Off grid customers could be at a disadvantage compared with homeowners connected to the mains.
This is the concern of MPs on the energy select committee who today quizzed heating oil and gas chiefs in the Commons on whether off-grid customers were given a “fair” level of support.
Unlike off-grid users, mains customers are guaranteed help from energy suppliers if they are seen as vulnerable, for example if they are low income earners or are recovering from debt.
At the inquiry into ‘Fuel poverty in the private rented and off-grid sectors’, Barry Gardner MP questioned the fairness of the current supply system.
He said: “If you believe your customers deserve the same treatment as mains gas and electricity grid customers, [why are] you under no obligation to provide protection from disconnection for low income or vulnerable customers? Nor are you obliged to take into account if they are recovering from debts?”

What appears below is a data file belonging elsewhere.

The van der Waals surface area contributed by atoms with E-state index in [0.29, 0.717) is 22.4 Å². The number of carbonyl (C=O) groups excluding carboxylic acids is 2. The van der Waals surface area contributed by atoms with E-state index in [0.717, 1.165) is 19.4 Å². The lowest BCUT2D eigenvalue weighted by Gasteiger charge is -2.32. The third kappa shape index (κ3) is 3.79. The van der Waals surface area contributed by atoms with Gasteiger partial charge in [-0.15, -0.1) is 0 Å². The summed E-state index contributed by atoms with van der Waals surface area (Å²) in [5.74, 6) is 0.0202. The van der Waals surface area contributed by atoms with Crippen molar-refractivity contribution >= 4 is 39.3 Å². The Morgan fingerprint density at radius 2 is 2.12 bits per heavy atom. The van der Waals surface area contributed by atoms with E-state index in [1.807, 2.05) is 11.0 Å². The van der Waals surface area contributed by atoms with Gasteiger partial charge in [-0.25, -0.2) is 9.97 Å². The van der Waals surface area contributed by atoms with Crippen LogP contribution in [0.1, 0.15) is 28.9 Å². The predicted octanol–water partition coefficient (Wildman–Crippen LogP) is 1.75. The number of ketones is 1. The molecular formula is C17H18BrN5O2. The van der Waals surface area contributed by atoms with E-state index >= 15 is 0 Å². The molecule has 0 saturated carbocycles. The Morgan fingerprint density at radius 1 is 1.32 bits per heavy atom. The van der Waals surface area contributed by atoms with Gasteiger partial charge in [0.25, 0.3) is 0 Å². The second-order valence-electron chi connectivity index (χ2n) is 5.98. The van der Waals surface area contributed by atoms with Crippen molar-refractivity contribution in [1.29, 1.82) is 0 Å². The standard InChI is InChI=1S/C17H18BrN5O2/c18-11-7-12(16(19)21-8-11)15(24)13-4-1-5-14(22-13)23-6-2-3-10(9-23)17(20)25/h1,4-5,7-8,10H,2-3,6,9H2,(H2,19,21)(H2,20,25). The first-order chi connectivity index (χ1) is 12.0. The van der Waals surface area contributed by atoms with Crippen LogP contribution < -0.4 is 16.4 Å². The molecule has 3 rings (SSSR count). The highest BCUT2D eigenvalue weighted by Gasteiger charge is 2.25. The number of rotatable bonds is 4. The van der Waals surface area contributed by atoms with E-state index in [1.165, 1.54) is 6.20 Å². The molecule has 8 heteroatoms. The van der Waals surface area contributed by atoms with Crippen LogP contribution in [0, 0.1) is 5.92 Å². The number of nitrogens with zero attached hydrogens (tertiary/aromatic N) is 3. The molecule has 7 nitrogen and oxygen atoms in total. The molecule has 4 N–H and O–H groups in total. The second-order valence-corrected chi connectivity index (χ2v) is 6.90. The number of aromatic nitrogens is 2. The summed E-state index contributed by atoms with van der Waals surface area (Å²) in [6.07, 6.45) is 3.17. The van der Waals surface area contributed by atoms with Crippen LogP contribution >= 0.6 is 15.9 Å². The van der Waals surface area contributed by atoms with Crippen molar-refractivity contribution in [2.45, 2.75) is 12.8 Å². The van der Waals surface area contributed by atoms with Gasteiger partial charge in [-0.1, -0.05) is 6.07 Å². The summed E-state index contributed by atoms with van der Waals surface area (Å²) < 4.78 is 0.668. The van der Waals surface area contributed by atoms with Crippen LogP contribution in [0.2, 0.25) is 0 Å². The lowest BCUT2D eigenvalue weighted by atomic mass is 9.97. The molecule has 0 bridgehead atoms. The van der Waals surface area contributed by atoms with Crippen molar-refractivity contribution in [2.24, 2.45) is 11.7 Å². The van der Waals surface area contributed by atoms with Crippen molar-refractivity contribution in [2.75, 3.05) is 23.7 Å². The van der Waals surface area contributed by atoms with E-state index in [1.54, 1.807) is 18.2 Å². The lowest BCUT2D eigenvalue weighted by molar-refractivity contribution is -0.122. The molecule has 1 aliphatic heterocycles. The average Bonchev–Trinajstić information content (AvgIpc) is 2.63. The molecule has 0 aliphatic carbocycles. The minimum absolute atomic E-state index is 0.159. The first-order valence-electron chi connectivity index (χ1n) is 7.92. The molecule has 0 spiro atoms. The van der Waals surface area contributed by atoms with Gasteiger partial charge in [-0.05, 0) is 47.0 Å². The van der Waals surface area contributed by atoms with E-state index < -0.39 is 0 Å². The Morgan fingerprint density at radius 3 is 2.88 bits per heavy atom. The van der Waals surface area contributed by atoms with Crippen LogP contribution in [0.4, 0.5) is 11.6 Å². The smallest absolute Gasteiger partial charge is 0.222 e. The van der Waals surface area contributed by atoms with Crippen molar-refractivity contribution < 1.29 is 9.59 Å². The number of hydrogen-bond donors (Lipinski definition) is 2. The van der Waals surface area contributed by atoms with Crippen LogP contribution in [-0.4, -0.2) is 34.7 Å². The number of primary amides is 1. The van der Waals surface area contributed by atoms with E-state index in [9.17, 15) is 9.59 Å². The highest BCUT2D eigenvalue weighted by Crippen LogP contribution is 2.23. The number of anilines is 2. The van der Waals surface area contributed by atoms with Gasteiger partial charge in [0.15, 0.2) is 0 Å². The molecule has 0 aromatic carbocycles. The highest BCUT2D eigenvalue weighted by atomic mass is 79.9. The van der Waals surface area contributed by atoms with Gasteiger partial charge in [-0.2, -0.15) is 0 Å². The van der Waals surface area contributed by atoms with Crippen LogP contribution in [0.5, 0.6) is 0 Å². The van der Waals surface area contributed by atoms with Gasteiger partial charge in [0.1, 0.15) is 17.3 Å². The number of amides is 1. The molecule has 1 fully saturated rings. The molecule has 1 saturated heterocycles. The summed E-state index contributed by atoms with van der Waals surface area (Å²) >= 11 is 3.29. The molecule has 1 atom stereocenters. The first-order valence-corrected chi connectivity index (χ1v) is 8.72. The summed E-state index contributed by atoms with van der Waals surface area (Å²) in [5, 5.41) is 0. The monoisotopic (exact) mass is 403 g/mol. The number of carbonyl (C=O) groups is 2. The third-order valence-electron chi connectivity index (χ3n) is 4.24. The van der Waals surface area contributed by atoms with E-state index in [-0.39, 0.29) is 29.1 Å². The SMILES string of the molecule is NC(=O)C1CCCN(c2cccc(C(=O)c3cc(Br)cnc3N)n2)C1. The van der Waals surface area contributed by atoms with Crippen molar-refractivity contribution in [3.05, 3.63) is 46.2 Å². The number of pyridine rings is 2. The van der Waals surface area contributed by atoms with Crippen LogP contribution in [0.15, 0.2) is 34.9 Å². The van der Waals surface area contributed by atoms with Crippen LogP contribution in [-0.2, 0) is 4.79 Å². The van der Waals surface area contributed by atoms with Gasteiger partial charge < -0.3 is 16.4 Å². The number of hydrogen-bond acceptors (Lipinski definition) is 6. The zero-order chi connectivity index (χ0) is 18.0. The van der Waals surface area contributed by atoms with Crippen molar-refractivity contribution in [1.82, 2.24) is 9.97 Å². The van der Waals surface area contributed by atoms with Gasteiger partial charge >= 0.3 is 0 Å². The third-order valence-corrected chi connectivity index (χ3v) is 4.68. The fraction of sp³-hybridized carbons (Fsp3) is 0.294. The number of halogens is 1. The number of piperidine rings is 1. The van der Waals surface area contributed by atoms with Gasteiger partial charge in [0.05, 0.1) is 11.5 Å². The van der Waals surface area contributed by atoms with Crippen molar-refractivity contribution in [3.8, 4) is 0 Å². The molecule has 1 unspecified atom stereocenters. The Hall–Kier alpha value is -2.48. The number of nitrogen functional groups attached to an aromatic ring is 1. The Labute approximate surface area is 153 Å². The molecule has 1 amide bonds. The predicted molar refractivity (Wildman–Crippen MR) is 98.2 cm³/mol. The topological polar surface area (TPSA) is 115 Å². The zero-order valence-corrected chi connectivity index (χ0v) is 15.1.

The Labour MP also questioned whether government should step in and make this support a condition to get a supply licence.
Mark Askew, chief executive of the Federation of Petroleum Suppliers, which represents off-grid oil suppliers, suggested the industry didn’t have room to take on such an extra cost itself because the profit margin was only 2%.
He said: “The amount of people not being given oil when they need it is remarkably low… The cost of providing oil to people who can’t pay for it and covering maybe additional routes would have to be taken on somewhere. As an industry we don’t have the profit margins.”
Mr Gardner countered the point by suggesting mains suppliers – who are obliged to help vulnerable customers – had previously told the committee they had similar margins.